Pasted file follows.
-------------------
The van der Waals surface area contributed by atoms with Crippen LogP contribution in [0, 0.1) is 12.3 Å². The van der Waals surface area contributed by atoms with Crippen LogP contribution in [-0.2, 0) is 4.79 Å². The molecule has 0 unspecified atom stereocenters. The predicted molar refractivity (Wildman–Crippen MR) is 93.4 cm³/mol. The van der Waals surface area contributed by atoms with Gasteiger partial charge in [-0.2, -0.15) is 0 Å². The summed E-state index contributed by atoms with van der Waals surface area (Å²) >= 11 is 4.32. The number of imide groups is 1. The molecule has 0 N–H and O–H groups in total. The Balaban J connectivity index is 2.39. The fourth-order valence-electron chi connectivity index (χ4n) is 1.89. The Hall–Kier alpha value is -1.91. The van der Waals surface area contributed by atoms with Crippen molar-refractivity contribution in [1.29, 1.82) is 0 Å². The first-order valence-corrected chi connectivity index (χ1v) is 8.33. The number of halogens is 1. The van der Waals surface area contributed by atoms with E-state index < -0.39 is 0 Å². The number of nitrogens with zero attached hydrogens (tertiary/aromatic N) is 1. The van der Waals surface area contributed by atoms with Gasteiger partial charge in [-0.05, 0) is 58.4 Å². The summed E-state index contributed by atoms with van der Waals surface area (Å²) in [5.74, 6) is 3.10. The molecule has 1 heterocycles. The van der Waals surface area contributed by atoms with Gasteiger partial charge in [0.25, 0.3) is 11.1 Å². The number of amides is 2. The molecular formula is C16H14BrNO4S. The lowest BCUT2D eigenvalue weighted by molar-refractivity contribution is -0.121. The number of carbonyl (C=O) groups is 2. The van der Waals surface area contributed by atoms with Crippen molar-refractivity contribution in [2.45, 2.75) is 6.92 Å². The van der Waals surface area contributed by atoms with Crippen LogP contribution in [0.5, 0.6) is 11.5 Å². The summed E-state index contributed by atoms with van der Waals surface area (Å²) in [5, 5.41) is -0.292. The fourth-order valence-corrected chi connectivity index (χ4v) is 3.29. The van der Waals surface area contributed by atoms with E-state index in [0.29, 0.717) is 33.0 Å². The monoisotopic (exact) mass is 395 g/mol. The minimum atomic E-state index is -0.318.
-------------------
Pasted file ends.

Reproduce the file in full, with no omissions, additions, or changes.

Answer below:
The van der Waals surface area contributed by atoms with Crippen LogP contribution in [0, 0.1) is 12.3 Å². The van der Waals surface area contributed by atoms with Crippen LogP contribution in [-0.2, 0) is 4.79 Å². The molecule has 0 unspecified atom stereocenters. The predicted molar refractivity (Wildman–Crippen MR) is 93.4 cm³/mol. The van der Waals surface area contributed by atoms with Gasteiger partial charge in [-0.2, -0.15) is 0 Å². The summed E-state index contributed by atoms with van der Waals surface area (Å²) >= 11 is 4.32. The number of imide groups is 1. The molecule has 0 N–H and O–H groups in total. The Balaban J connectivity index is 2.39. The fourth-order valence-electron chi connectivity index (χ4n) is 1.89. The Hall–Kier alpha value is -1.91. The van der Waals surface area contributed by atoms with Crippen molar-refractivity contribution in [1.29, 1.82) is 0 Å². The first-order valence-corrected chi connectivity index (χ1v) is 8.33. The number of halogens is 1. The van der Waals surface area contributed by atoms with E-state index < -0.39 is 0 Å². The number of nitrogens with zero attached hydrogens (tertiary/aromatic N) is 1. The van der Waals surface area contributed by atoms with Gasteiger partial charge in [-0.05, 0) is 58.4 Å². The summed E-state index contributed by atoms with van der Waals surface area (Å²) in [5.74, 6) is 3.10. The molecule has 1 heterocycles. The van der Waals surface area contributed by atoms with Gasteiger partial charge in [0.25, 0.3) is 11.1 Å². The number of amides is 2. The molecular formula is C16H14BrNO4S. The lowest BCUT2D eigenvalue weighted by molar-refractivity contribution is -0.121. The number of carbonyl (C=O) groups is 2. The van der Waals surface area contributed by atoms with Crippen molar-refractivity contribution in [2.45, 2.75) is 6.92 Å². The van der Waals surface area contributed by atoms with Crippen LogP contribution in [0.5, 0.6) is 11.5 Å². The summed E-state index contributed by atoms with van der Waals surface area (Å²) in [5, 5.41) is -0.292. The fourth-order valence-corrected chi connectivity index (χ4v) is 3.29. The van der Waals surface area contributed by atoms with E-state index in [0.29, 0.717) is 33.0 Å². The monoisotopic (exact) mass is 395 g/mol. The minimum atomic E-state index is -0.318.